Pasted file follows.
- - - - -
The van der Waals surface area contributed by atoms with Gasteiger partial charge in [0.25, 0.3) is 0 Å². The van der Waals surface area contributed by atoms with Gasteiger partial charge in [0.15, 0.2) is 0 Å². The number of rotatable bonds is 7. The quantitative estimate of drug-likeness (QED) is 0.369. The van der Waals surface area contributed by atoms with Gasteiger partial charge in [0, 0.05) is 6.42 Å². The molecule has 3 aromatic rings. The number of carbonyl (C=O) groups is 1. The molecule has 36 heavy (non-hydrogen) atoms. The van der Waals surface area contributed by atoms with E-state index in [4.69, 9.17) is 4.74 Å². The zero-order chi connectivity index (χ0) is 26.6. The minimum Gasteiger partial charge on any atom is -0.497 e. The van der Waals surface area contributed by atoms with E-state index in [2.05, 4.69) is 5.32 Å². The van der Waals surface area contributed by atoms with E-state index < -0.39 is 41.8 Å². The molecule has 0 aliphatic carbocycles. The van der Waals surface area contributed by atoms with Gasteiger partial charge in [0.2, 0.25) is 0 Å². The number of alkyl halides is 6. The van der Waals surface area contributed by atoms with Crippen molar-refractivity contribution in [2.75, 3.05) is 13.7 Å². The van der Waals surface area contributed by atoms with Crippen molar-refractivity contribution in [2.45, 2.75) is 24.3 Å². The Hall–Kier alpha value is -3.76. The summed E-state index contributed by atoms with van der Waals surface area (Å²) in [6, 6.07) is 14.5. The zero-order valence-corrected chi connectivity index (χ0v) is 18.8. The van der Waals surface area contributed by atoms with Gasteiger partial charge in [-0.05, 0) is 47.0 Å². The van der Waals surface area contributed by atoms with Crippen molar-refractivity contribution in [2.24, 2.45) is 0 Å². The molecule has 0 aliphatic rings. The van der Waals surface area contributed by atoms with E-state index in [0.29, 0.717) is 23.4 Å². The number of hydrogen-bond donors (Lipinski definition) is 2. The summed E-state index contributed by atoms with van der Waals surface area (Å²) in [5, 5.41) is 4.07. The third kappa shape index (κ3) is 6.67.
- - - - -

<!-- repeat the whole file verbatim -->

The van der Waals surface area contributed by atoms with Gasteiger partial charge in [0.25, 0.3) is 0 Å². The van der Waals surface area contributed by atoms with Gasteiger partial charge in [0.15, 0.2) is 0 Å². The number of rotatable bonds is 7. The quantitative estimate of drug-likeness (QED) is 0.369. The van der Waals surface area contributed by atoms with Gasteiger partial charge in [0, 0.05) is 6.42 Å². The molecule has 3 aromatic rings. The number of carbonyl (C=O) groups is 1. The molecule has 36 heavy (non-hydrogen) atoms. The van der Waals surface area contributed by atoms with E-state index in [4.69, 9.17) is 4.74 Å². The zero-order chi connectivity index (χ0) is 26.6. The minimum Gasteiger partial charge on any atom is -0.497 e. The van der Waals surface area contributed by atoms with E-state index in [2.05, 4.69) is 5.32 Å². The van der Waals surface area contributed by atoms with E-state index < -0.39 is 41.8 Å². The molecule has 0 aliphatic carbocycles. The van der Waals surface area contributed by atoms with Gasteiger partial charge in [0.2, 0.25) is 0 Å². The number of alkyl halides is 6. The van der Waals surface area contributed by atoms with Crippen molar-refractivity contribution in [2.75, 3.05) is 13.7 Å². The van der Waals surface area contributed by atoms with Crippen molar-refractivity contribution in [2.45, 2.75) is 24.3 Å². The Hall–Kier alpha value is -3.76. The summed E-state index contributed by atoms with van der Waals surface area (Å²) in [6, 6.07) is 14.5. The zero-order valence-corrected chi connectivity index (χ0v) is 18.8. The van der Waals surface area contributed by atoms with Gasteiger partial charge in [-0.05, 0) is 47.0 Å². The van der Waals surface area contributed by atoms with Crippen molar-refractivity contribution in [2.24, 2.45) is 0 Å². The molecule has 0 aliphatic rings. The van der Waals surface area contributed by atoms with E-state index in [0.29, 0.717) is 23.4 Å². The number of hydrogen-bond donors (Lipinski definition) is 2. The summed E-state index contributed by atoms with van der Waals surface area (Å²) in [5, 5.41) is 4.07. The third kappa shape index (κ3) is 6.67.